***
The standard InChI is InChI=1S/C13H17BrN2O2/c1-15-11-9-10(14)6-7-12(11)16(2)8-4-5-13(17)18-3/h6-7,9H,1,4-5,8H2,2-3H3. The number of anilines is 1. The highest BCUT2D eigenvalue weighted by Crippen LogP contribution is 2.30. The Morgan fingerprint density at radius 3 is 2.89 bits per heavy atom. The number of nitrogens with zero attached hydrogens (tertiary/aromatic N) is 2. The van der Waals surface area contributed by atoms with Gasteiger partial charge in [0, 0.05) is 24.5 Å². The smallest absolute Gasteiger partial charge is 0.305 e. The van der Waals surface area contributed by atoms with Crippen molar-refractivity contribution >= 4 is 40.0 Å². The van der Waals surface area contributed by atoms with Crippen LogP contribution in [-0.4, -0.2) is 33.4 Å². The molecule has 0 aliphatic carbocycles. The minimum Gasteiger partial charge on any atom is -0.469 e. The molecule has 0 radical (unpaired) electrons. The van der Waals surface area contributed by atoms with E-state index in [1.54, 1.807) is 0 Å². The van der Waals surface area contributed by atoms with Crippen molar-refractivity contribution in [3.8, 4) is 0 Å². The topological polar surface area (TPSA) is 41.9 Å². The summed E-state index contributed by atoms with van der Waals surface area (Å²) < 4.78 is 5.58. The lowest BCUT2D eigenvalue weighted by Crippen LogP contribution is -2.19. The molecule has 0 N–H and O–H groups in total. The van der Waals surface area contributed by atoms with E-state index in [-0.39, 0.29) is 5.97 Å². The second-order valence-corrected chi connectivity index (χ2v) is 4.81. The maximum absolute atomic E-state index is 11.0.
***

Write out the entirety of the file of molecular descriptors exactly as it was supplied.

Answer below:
The standard InChI is InChI=1S/C13H17BrN2O2/c1-15-11-9-10(14)6-7-12(11)16(2)8-4-5-13(17)18-3/h6-7,9H,1,4-5,8H2,2-3H3. The number of anilines is 1. The highest BCUT2D eigenvalue weighted by Crippen LogP contribution is 2.30. The Morgan fingerprint density at radius 3 is 2.89 bits per heavy atom. The number of nitrogens with zero attached hydrogens (tertiary/aromatic N) is 2. The van der Waals surface area contributed by atoms with Gasteiger partial charge in [0, 0.05) is 24.5 Å². The smallest absolute Gasteiger partial charge is 0.305 e. The van der Waals surface area contributed by atoms with Crippen molar-refractivity contribution >= 4 is 40.0 Å². The van der Waals surface area contributed by atoms with Crippen LogP contribution in [-0.4, -0.2) is 33.4 Å². The molecule has 0 aliphatic carbocycles. The minimum Gasteiger partial charge on any atom is -0.469 e. The molecule has 0 radical (unpaired) electrons. The van der Waals surface area contributed by atoms with E-state index in [1.54, 1.807) is 0 Å². The van der Waals surface area contributed by atoms with Crippen molar-refractivity contribution in [3.8, 4) is 0 Å². The topological polar surface area (TPSA) is 41.9 Å². The summed E-state index contributed by atoms with van der Waals surface area (Å²) < 4.78 is 5.58. The lowest BCUT2D eigenvalue weighted by Crippen LogP contribution is -2.19. The molecule has 0 N–H and O–H groups in total. The van der Waals surface area contributed by atoms with E-state index in [-0.39, 0.29) is 5.97 Å². The second-order valence-corrected chi connectivity index (χ2v) is 4.81. The maximum absolute atomic E-state index is 11.0.